On July 1, 2016 Rangers general manager Jeff Gorton signed Michael Grabner to a two-year, $3.3 million contract. And he’s been laughing about it ever since.
In 2016-17 Grabner scored 27 goals in 76 games. He had as many 5-on-5 goals as Connor McDavid, Patrik Laine, and Filip Forsberg despite having an average ice time of 14:06. Laine, who saw the least amount of total 5-on-5 TOI of that talented trio, still saw 134 more minutes of ice time in that scenario than Grabner in three fewer games.
As brilliant as Grabner was last season, he’s been even better this year. Grabner already has 21 goals through the first 49 games of 2017-18. As a result he’s on pace for the second 30 goal season of his career; his first since 2011-12.
His 16.7 percent shooting percentage that seemed so unsustainable last year has jumped up to 19.3 percent at the 2018 All-Star break. He just keeps scoring. It’s important to note that Grabner’s numbers are inflated by six empty net goals, but his 5-on-5 production remains staggeringly impressive. There’s a lot more going on here than a very fast winger who is riding a two-year hot streak.
This season Grabner is tied for 16th in the league in goals scored during 5-on-5 play – so it should come as no surprise that he’s also leading the Rangers in 5-on-5 goals, just like he did last season. Grabner is also attacking more on the rush this season, especially during 5-on-5 play. There isn’t a team in the league that isn’t aware of his explosive speed and ability to get breakaway chances, but it appears that hasn’t made much of a difference.
Grabner is so good at what he does best that there’s very little you can do to stop it. He is one of a handful of players in the league who is a threat for a breakaway every time he is on the ice. And for the past two seasons he has occupied just $1.65 million in cap space. You don’t get better deals than that.
When discussing Rangers free agent signings that exemplified getting good bang for your buck it’s damn hard to beat Grabner. Last year only 16 players (excluding players with ELCs) had a lower cost-per-goal than the Austrian speedster. This season only six players are better bargains as goal scorers; and one of them is Jonathan Marchessault who is entering into a six-year, $30 million contract next season.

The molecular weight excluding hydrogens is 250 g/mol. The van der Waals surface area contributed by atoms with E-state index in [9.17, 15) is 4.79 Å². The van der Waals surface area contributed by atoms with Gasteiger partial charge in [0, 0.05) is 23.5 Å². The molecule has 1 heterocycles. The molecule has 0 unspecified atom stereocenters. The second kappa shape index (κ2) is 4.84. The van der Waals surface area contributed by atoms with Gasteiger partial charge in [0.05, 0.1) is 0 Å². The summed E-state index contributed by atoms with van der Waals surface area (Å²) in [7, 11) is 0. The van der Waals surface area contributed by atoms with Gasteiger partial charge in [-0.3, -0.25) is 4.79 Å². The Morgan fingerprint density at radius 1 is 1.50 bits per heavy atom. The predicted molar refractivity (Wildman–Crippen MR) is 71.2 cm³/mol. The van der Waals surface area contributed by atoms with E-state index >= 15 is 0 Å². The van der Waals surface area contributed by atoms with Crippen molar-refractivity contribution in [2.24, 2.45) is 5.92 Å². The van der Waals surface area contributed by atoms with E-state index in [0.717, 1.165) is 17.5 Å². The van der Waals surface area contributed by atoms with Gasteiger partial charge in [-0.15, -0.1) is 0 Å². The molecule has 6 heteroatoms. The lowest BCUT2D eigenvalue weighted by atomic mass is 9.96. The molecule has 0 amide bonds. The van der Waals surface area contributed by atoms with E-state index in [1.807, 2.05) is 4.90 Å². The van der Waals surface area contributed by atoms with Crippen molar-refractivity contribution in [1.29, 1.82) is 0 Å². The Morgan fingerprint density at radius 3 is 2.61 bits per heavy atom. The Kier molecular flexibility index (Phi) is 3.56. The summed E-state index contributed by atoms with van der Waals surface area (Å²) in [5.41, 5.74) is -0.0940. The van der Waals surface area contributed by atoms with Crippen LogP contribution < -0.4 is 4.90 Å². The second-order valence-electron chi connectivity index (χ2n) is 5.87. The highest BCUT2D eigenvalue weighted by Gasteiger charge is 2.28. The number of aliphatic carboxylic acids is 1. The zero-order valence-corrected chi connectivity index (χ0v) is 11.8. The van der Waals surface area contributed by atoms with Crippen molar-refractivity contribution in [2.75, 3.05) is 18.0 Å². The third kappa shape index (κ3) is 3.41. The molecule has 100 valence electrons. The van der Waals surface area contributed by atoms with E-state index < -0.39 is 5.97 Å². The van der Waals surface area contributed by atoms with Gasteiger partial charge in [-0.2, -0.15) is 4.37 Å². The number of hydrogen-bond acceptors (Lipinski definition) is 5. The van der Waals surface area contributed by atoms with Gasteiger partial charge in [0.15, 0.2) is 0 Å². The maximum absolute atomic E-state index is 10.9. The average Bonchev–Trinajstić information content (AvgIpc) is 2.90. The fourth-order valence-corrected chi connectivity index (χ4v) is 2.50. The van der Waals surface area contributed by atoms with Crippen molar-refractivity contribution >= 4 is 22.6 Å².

Before Gorton inked Grabner, the Rangers organization had a shoddy track record when it came to signing free agent wingers with offensive upside. Benoit Pouliot and his 15 goal 2013-14 campaign is perhaps the only other signing you could call a success in recent history – especially if we are measuring by goal production.
Before Pouliot came signings like Ryan Malone, Taylor Pyatt, Lee Stempniak, Alex Frolov, and Ales Kotalik. Not to mention the scoring wingers that the Rangers traded for like Emerson Etem, Ryane Clowe, and Wojtek Wolski. Remember, the focus here is on depth scoring wingers, not stars in their prime like Rick Nash and Marian Gaborik.
Including Ruslan Fedotenko in that group felt a little bit harsh, but he also failed to provide much depth offense while playing for the Rangers. He scored 19 goals in 139 regular season games and two goals in 25 playoff games for the Blueshirts. The Fedotenko signing was far from a mistake, but he failed to produce like he had with the Lightning and Pittsburgh.
Clearly, Grabner’s success in New York has been uncommon. It’s just a shame that his tenure in New York is likely coming to an end with February 26 fast approaching. And it speaks volumes that he has a good chance to finish as the Rangers leading goal scorer whether or not he plays the last quarter of the season wearing a different jersey.
If the team around him had been built better, Grabner could have been what tipped the scales to make a good team great. But that’s not what happened. Now the best case scenario for Gorton and the Rangers is getting picks and prospects by dealing the veteran while the getting is good.
We should celebrate players who manage to exceed our expectations when they become Rangers regardless of what happens with the team itself. It’s not often that a 28-year-old free agent coming off of a nine goal season completely transforms his new team’s offense – but that is exactly what Grabner did when he signed with the Rangers on July 1, 2016. He’s been a runaway success.